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Husband, father, grandfather, friend...a few of the roles acquired in 62 years of living.  I keep an upbeat attitude, loving humor and the singular freedom of a perfect laugh.  I don't let curmudgeons ruin my day; that only gives them power over me.  Having experienced death once, I no longer fear it, although I am still frightened by the process of dying.  I love to write because it allows me the freedom to vent those complex feelings that bounce restlessly off the walls of my mind; and express the beauty that can only be found within the human heart.

Thursday, January 09, 2014

The Flight of Time*

"Time Flies"
A Custom Wood Carving from

*Johnstown Tribune-Democrat, April 4, 2010
as "Perception Governs View of Time"

Copyright © 2008 by Ralph Couey
Written content only

A couple of years ago, I penned a sentence in another essay about the passage of time:

“As children, we rush along, impatient to grow up. We them spend our adulthood sadly wondering why we didn’t take our time.”  That sentence has been bouncing around inside my brain since, teasing and tormenting me in the way that elusive ideas sometimes do.

We humans have an uncertain relationship with the passage of time. Scientifically speaking, time is always the same. Whether seconds, minutes, hours, days, weeks, months, years, or decades, they all pass at the same rate. The last five minutes of a timed test, or five minutes of a root canal is the same five minutes. What changes is our perception of that time.

It’s a universal part of the human experience that when times are good, the minutes tick by like fenceposts alongside a speeding car. In bad times, those same minutes seem to crawl by at a speed that would make a glacier look like Jamaican Gold Medalist Usain Bolt. Also, as we grow older, the passage of days seems to accelerate. But science aside, perception is what governs our view of time.

My wife and I spent a week in the Yucatan Peninsula of Mexico, along with one of our daughters and her husband. It was a busy time. We golfed, shopped, toured, snorkeled, and boated our way through those seven days, spending very little time actually enjoying what I call “perfect indolence.” Among the blizzard of memories of flying golf balls, endless shops and cantinas, and Mayan ruins, the clearest recollection was, for me, the 2 or 3 hours I spent just floating in the pool under the hot Caribbean sun. As a writer, I have a very busy brain. It’s always engaged in dreaming up new ideas, crafting new essays, or editing what I’ve already penned. This activity is both exhilarating and exasperating, but tremendously fulfilling. But every brain needs down time, when a person can lie still for a time, the head completely empty and idle. Some folks don’t seem to understand that concept. Their idea of a vacation is to squeeze as much activity into that period of time as they possibly can. Or, as I overheard one vacationer grump, “We paid good money for this vacation, and we’re not going to waste a minute of it lying around in the pool.”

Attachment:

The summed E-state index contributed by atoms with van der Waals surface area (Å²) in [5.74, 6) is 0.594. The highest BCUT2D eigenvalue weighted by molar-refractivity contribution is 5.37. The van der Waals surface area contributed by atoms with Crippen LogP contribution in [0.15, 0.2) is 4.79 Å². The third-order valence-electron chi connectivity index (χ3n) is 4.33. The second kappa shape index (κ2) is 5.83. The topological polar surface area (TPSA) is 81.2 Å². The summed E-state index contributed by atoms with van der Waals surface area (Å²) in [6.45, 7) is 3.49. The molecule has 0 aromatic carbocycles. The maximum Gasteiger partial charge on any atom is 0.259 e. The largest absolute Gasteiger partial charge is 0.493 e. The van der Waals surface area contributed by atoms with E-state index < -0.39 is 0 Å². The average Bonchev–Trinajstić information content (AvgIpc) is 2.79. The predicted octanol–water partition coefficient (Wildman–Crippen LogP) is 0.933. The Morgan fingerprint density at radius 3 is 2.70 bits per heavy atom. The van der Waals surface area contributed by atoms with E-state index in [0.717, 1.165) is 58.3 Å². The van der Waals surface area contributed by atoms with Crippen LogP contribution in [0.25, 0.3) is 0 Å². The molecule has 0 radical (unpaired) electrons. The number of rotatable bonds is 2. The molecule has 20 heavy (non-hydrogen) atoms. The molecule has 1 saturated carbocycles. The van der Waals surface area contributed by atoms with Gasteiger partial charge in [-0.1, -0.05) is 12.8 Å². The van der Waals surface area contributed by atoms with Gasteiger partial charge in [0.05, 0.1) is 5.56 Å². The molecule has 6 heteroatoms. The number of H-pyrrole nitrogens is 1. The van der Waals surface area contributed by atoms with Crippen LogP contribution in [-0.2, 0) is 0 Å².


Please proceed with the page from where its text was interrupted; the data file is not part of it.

I can understand that. In 2002, my motorcycle and I took off for nine glorious days in the American southwest. Each day consisted of endless hours on the road, with occasional stops to marvel at nature at its grandest. Those long days recalled the family trips of my youth the goals of which were governed not by a destination, but by the experience of the trip itself. In both cases, the days flew by. And at the end of both trips, I was left with the distinct feeling that those days hadn’t really been 24 hours long; that somehow, I had been cheated by the clock. And yet, I remember the end of my 6th grade year. The final three days, the teachers had pretty much given up trying to impart any more knowledge to their impatient and increasingly unruly students. So, after an obligatory hour of attempted academics, we were turned loose onto the playground for the rest of the day. For a while, it was fun. But, by the afternoon of the second day, I was beginning to feel some boredom. And the clock ground to a halt. That last day in particular, as I recall it lasted at least 18 hours, rather than the six-and-a-half that it actually was. At one point, I even asked the teacher if I could go inside for awhile.

I remember a similar situation in the Navy. We were in the Indian Ocean, off Australia when I received the Red Cross message that my mother, who was suffering from terminal cancer, was near death. My ship sent me over to the aircraft carrier USS Ranger, where I was supposed to catch a flight to shore. But, because of the large number of emergency leave cases, Ranger’s command made the decision to keep us aboard until the ship made port in Perth, two days later. For a sailor on a deployed ship, there’s very little downtime. Most workdays last between 14 and 18 hours, longer for watchstanders. When you’re not on watch, you’re working, so the days pass relatively quickly. However, being temporarily assigned, I had no work to do; nothing to pass the hours. I thought those two days would never end.

A clock, despite how we might perceive it, lives in its own world. It ticks relentlessly, inexorably along, taking no notice of the human events swirling around it. In and of itself, it has no intrinsic value. But for us, time can be either be an asset or a liability depending solely on what we choose to do with it.

And in the end, the only real way to determine the value of time past is not in the number of a clock’s revolutions, but in the accumulation of regrets.
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